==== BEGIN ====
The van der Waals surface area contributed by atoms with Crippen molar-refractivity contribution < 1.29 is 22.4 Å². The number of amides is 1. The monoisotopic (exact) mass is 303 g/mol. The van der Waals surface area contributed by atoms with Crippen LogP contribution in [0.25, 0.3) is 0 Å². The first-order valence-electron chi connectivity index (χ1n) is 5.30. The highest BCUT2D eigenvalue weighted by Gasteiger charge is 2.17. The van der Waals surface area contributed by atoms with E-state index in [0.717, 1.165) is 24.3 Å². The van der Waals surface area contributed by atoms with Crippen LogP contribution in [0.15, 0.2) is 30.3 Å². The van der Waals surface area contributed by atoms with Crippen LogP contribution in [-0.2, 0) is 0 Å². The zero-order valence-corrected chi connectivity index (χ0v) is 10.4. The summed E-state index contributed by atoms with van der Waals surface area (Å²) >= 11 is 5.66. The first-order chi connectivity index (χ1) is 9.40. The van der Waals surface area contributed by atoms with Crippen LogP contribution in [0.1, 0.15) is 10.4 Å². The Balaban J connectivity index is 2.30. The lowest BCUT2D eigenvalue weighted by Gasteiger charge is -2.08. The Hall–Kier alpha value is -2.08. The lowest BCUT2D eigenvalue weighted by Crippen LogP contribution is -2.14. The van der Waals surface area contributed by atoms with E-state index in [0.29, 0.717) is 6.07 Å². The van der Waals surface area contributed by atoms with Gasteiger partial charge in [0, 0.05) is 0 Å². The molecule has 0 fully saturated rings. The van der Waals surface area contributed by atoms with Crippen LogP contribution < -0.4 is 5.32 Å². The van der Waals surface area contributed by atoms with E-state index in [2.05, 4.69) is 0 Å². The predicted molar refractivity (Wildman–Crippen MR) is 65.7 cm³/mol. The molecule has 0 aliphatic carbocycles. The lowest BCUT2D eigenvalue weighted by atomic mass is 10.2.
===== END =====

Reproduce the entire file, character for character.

The van der Waals surface area contributed by atoms with Crippen molar-refractivity contribution < 1.29 is 22.4 Å². The number of amides is 1. The monoisotopic (exact) mass is 303 g/mol. The van der Waals surface area contributed by atoms with Crippen LogP contribution in [0.25, 0.3) is 0 Å². The first-order valence-electron chi connectivity index (χ1n) is 5.30. The highest BCUT2D eigenvalue weighted by Gasteiger charge is 2.17. The van der Waals surface area contributed by atoms with E-state index in [0.717, 1.165) is 24.3 Å². The van der Waals surface area contributed by atoms with Crippen LogP contribution in [0.15, 0.2) is 30.3 Å². The van der Waals surface area contributed by atoms with Crippen LogP contribution in [-0.2, 0) is 0 Å². The zero-order valence-corrected chi connectivity index (χ0v) is 10.4. The summed E-state index contributed by atoms with van der Waals surface area (Å²) >= 11 is 5.66. The first-order chi connectivity index (χ1) is 9.40. The van der Waals surface area contributed by atoms with Crippen LogP contribution in [0.1, 0.15) is 10.4 Å². The Balaban J connectivity index is 2.30. The lowest BCUT2D eigenvalue weighted by Gasteiger charge is -2.08. The Hall–Kier alpha value is -2.08. The lowest BCUT2D eigenvalue weighted by Crippen LogP contribution is -2.14. The van der Waals surface area contributed by atoms with E-state index in [0.29, 0.717) is 6.07 Å². The van der Waals surface area contributed by atoms with Gasteiger partial charge in [0, 0.05) is 0 Å². The molecule has 0 fully saturated rings. The van der Waals surface area contributed by atoms with Crippen LogP contribution < -0.4 is 5.32 Å². The van der Waals surface area contributed by atoms with E-state index in [2.05, 4.69) is 0 Å². The predicted molar refractivity (Wildman–Crippen MR) is 65.7 cm³/mol. The molecule has 0 aliphatic carbocycles. The lowest BCUT2D eigenvalue weighted by atomic mass is 10.2.